Does the classic-looking Sonnet Mk1 strike all the right notes? Plus a unique commuter from Canyon and a rather lively folder
£ 2,799.00 Sonnet founder Casey Parson’s aim with the brand was to produce artisan, quality bikes – such as you’ll see in our massive Bespoke coverage on page 42 – at a more affordable price. While not a framebuilder himself, Casey uses a European-based family framebuilder to construct what is an impressive slab of skinny steel.
By using Italian steel maestro’s Columbus’ Spirit tubing – specifically their Keirin variant – the Mk1 has a heart comprising triple-butted steel and one usually reserved for the track. The result is tubing that’s stiff where you need it. A real-life example? Sprinting away from traffic lights and powering force through the bottom bracket does little to unsettle the frame’s balance. We were also impressed to find that it retains the lively spring associated with quality steel; in fact, it achieves this power-comfort balancing act brilliantly. Upfront the slender fork and head tube, and the luxurious Veloflex tyres, make short work of rougher surfaces. Yes, on occasion the front end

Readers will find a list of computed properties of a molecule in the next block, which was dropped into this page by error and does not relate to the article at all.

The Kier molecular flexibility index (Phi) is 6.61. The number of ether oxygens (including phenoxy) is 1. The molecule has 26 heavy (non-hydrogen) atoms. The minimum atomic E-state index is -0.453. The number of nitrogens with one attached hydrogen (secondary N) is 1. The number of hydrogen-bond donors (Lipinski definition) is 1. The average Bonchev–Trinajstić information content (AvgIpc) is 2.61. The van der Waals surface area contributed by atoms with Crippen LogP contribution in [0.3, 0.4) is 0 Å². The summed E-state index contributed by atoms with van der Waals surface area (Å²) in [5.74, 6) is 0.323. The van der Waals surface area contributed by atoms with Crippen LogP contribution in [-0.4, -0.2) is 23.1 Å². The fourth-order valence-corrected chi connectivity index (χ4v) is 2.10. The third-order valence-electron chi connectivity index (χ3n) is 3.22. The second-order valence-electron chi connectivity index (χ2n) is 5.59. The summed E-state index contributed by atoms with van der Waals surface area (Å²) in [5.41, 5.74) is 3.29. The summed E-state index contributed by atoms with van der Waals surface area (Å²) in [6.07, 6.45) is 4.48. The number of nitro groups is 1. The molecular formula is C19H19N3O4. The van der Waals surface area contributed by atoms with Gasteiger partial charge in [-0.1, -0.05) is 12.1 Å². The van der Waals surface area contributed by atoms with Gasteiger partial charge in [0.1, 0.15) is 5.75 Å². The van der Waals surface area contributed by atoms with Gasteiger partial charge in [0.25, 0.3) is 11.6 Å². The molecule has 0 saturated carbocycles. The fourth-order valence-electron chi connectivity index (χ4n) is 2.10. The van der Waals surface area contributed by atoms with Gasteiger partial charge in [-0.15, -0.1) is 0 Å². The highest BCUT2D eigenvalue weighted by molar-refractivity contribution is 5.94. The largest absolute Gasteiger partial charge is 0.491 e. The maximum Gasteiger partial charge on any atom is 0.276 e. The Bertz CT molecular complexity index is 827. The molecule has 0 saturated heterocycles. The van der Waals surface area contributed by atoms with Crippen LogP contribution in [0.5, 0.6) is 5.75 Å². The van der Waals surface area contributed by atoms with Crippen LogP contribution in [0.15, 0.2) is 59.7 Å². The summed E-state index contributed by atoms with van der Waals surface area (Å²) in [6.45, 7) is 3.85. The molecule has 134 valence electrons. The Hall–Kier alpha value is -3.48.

can feel a little more flexi than a carbon or aluminium frame, but rather than detract from the ride it seems to add character. Elsewhere it’s top-grade quality throughout with Japanese tubing manipulators Nitto providing their glorious Craft stem, with its luscious polished finish and enameled plaque badge reminding you that this traditional quill stem is among the very finest of its kind. The matching Nitto M190 bar and post all make for a very considered component choice. The Mk1 runs on a pair of Mavic Open Pro rims hand built onto classic Novatec cartridge hubs by none other than British wheelbuilding legend Harry Rowland. This tester has had a set of wheels built by Harry running on one of his bikes for more than a decade without any need for maintenance beyond the occasional hub clean, lube and check of the spoke tensions. So again, Sonnet score highly here.
The overall weight of just over 9kg is good for a bike of this genre, especially when you consider that Campag’s Potenza is a few rungs down the ladder from their lightweight Super Record group. Potenza, though, is a great choice, with its polished finish proving a great match to the Nitto parts and polished lugs. The performance is bang on, too, with Campag’s signature click-clunk vocal shift letting you know it’s hit the right cog every time. The gear combo is pretty much the sweetspot, with 52/11 giving all the top-end pace potential you’ll ever need and the bottom 36/29 being your friend when the road really steepens. Overall, the Sonnet’s off-the-peg yet artisan build is a success; in fact, the only downside is the price. Mind you, Sonnet has reduced prices over the past couple of months and you really can’t argue with that superb performance.
BIKE SPECS Frame Columbus Spirit Keirin triple-butted steel / Fork Columbus SL 1in steel / Wheels Mavic Open Pro on Novatec hubs by Harry Rowland / Transmission Campagnolo Potenza 11-speed 52/36, 11-29 / Brakes Campagnolo Potenza www.sonnet.cc